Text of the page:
Date: Wed, 22 Mar 2006 14:16:03 -0800
Reply-To: Dale McLerran <stringplayer_2@YAHOO.COM>
Sender: "SAS(r) Discussion" <SAS-L@LISTSERV.UGA.EDU>
From: Dale McLerran <stringplayer_2@YAHOO.COM>
Subject: Re: Specifying a residual correlation matrix
Content-Type: text/plain; charset=iso-8859-1
--- Eson <ulf.emanuelson@KV.SLU.SE> wrote:
> Hi all,
> I wonder if it is possible to specify a tailor-made residual
> correlation matrix (R) to be used in a mixed model analysis (PROC
> or PROC GLIMMIX)?
> The reason for the question is that we have observations on a number
> individuals (one obs per individual) and we are interested in
> estimating the effects of some (fixed) explanatory variables on the
> outcome. However, we know that these individuals are relatives and
> would like to account for this similarity. The idea was then to force
> SAS to use an R-matrix that we have defined and that show the
> relationship between them, since we believe that e is not
> ND(0,I*sigma_e), but rather ND(0,R*sigma_e). I believe this is pretty
> straight forward MME, but I am not sure that SAS can handle it.
> All and any ideas are welcome!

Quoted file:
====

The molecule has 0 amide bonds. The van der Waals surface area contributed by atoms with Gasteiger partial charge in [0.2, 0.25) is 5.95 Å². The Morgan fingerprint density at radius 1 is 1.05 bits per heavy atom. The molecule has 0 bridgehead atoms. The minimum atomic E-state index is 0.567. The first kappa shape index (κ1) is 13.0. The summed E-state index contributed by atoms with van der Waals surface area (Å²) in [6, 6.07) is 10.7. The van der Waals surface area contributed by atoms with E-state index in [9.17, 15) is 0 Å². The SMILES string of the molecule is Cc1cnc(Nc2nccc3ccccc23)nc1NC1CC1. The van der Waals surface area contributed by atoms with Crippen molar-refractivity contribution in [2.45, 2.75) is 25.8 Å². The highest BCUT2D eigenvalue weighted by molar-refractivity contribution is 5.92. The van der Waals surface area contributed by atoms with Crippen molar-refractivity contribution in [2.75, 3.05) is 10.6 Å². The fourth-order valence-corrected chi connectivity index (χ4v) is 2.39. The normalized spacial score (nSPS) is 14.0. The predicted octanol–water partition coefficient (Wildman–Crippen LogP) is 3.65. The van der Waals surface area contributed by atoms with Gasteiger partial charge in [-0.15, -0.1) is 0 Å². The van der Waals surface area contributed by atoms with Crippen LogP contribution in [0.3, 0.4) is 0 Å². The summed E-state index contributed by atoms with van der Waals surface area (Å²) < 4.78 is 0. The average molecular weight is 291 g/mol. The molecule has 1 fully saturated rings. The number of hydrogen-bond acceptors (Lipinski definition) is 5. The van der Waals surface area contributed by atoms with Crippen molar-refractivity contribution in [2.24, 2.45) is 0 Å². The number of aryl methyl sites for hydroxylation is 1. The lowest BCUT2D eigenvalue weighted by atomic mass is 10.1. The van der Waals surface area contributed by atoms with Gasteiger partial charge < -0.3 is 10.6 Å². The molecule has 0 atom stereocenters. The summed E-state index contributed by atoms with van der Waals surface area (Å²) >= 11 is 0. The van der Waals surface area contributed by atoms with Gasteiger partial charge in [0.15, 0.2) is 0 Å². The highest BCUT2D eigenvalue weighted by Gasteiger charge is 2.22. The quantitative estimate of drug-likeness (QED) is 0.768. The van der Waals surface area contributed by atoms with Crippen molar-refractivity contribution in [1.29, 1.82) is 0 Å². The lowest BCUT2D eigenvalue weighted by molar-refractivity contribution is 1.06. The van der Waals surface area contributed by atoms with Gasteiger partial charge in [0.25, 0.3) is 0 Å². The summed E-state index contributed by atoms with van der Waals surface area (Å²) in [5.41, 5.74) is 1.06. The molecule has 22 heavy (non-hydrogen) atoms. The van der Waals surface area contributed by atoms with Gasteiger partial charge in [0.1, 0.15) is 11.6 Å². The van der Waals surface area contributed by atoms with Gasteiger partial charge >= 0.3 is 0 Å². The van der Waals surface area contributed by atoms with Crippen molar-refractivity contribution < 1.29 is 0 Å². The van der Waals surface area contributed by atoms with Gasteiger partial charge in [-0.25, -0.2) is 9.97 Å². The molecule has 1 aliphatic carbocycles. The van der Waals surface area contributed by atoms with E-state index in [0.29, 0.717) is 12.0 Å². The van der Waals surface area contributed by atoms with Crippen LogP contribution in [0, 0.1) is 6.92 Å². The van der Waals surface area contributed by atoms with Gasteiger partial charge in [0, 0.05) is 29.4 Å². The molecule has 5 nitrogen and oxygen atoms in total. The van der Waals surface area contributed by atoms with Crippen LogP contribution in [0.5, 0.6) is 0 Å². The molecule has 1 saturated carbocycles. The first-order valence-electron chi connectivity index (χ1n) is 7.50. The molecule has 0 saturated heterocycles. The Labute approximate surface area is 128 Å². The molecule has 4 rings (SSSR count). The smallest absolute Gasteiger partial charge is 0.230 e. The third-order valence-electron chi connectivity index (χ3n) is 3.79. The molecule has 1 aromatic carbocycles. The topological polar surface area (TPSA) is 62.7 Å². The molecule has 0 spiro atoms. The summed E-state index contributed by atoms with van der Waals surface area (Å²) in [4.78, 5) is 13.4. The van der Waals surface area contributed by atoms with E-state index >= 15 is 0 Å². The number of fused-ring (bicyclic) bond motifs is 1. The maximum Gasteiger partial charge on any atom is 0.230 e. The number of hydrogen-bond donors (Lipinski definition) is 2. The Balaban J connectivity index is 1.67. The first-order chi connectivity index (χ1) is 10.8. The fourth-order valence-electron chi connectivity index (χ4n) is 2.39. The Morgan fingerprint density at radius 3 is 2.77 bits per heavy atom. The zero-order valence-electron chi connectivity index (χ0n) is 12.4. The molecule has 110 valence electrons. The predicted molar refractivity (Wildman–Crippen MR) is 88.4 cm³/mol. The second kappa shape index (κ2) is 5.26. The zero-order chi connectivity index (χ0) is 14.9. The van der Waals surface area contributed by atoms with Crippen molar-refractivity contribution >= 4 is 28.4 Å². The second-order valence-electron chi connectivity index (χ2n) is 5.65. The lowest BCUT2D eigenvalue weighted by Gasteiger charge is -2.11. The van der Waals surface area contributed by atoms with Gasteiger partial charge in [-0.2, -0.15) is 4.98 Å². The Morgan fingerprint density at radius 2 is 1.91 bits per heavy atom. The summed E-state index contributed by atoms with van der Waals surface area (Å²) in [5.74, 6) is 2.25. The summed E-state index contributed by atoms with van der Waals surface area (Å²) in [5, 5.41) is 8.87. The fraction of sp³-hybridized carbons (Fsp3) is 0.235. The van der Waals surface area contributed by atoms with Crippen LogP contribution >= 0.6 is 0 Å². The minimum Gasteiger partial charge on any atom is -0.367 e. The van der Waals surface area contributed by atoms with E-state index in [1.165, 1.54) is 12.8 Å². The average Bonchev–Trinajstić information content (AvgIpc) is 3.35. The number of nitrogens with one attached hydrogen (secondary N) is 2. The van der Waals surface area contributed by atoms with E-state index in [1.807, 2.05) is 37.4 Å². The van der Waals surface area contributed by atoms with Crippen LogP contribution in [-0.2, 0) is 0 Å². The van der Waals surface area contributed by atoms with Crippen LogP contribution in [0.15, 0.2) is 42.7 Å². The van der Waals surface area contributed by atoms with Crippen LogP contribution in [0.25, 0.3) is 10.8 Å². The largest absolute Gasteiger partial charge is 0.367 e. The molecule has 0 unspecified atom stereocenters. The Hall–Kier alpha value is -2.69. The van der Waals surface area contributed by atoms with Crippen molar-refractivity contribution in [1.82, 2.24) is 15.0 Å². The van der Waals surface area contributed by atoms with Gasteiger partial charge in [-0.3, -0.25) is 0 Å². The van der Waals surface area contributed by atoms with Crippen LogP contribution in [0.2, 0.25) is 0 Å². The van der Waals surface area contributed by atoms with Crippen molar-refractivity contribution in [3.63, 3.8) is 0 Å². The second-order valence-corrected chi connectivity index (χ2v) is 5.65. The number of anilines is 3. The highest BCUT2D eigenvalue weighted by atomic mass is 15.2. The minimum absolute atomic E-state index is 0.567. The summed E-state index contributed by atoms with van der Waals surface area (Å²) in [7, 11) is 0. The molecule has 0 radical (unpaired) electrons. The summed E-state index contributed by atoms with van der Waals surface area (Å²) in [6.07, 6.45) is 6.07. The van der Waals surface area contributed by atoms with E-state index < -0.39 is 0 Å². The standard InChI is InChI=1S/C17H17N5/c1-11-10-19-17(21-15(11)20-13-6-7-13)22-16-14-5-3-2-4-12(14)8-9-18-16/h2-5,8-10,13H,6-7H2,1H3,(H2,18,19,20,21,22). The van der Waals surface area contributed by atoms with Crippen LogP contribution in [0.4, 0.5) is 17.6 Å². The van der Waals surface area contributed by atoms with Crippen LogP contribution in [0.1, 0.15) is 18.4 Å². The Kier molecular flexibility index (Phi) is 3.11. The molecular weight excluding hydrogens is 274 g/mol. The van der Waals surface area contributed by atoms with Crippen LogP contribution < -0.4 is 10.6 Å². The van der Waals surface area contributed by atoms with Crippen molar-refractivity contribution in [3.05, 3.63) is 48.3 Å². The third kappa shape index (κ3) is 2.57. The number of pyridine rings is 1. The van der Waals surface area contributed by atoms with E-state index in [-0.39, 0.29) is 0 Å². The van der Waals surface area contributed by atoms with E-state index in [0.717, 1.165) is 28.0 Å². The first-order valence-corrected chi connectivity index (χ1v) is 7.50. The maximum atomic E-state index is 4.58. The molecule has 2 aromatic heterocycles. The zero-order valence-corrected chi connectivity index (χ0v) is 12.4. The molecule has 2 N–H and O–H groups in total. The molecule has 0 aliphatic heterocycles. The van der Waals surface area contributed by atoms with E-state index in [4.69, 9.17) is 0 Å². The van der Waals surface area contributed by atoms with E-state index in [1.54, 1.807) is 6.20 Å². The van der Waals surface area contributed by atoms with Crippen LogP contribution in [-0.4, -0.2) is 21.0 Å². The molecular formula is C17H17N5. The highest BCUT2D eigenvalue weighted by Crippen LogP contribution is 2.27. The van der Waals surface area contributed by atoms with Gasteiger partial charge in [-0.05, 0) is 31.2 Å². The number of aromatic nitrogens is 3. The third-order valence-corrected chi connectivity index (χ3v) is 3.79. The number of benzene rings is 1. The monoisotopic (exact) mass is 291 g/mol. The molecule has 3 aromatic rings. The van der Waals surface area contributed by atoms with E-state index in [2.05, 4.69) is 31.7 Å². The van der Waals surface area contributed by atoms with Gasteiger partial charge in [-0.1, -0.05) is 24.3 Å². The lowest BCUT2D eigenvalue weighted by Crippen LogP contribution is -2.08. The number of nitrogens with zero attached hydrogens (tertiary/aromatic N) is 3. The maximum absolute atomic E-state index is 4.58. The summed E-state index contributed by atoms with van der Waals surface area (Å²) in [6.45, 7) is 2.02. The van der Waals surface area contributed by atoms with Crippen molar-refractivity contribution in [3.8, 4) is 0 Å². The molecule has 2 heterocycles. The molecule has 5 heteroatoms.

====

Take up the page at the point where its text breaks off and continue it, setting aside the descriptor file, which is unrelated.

You don't say whether there are constraints on the covariance
structure indicated by R. The MIXED procedure can estimate many
covariance structures and chances are that the covariance
structure that you would assume is among those that are available
in the MIXED procedure. If you were to state a little bit more
about your assumptions regarding R, then we can offer a more
Occassionally one encounters a covariance structure which cannot
be effectively estimated employing the MIXED procedure. In such
cases, one can often estimate the model employing the procedure
NLMIXED. Whether the model can be estimated employing NLMIXED may
depend on the number of random effects one must assume. When you
have R-side (residual) random effects, then if you are to employ
NLMIXED to estimate your model, you must specify a separate random
effect for each individual within a family group. If a family
group is quite large (say, 15 or more), then you may run into
problems using NLMIXED. I would note that NLMIXED can become
quite inefficient as the number of random effects gets large.
Bottom line: we can't really give you any definitive statement
unless you tell us more about your assumptions about R.
Fred Hutchinson Cancer Research Center
Ph: (206) 667-2926
Fax: (206) 667-5977
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